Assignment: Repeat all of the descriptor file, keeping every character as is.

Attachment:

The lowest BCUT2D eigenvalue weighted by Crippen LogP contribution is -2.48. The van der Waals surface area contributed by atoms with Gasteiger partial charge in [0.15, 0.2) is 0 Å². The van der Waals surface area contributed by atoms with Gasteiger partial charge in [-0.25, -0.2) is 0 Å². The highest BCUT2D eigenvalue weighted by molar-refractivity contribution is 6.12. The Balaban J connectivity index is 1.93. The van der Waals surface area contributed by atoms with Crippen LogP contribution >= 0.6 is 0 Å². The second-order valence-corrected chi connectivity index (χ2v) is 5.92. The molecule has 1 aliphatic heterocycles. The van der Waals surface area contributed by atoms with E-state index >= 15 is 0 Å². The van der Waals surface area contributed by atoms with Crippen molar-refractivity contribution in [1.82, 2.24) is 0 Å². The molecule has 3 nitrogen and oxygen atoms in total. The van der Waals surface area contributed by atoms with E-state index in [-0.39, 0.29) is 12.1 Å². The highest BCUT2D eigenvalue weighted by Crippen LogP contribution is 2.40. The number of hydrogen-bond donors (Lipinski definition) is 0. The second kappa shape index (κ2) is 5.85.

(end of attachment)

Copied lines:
The lowest BCUT2D eigenvalue weighted by Crippen LogP contribution is -2.48. The van der Waals surface area contributed by atoms with Gasteiger partial charge in [0.15, 0.2) is 0 Å². The van der Waals surface area contributed by atoms with Gasteiger partial charge in [-0.25, -0.2) is 0 Å². The highest BCUT2D eigenvalue weighted by molar-refractivity contribution is 6.12. The Balaban J connectivity index is 1.93. The van der Waals surface area contributed by atoms with Crippen LogP contribution >= 0.6 is 0 Å². The second-order valence-corrected chi connectivity index (χ2v) is 5.92. The molecule has 1 aliphatic heterocycles. The van der Waals surface area contributed by atoms with E-state index >= 15 is 0 Å². The van der Waals surface area contributed by atoms with Crippen molar-refractivity contribution in [1.82, 2.24) is 0 Å². The molecule has 3 nitrogen and oxygen atoms in total. The van der Waals surface area contributed by atoms with E-state index in [-0.39, 0.29) is 12.1 Å². The highest BCUT2D eigenvalue weighted by Crippen LogP contribution is 2.40. The number of hydrogen-bond donors (Lipinski definition) is 0. The second kappa shape index (κ2) is 5.85.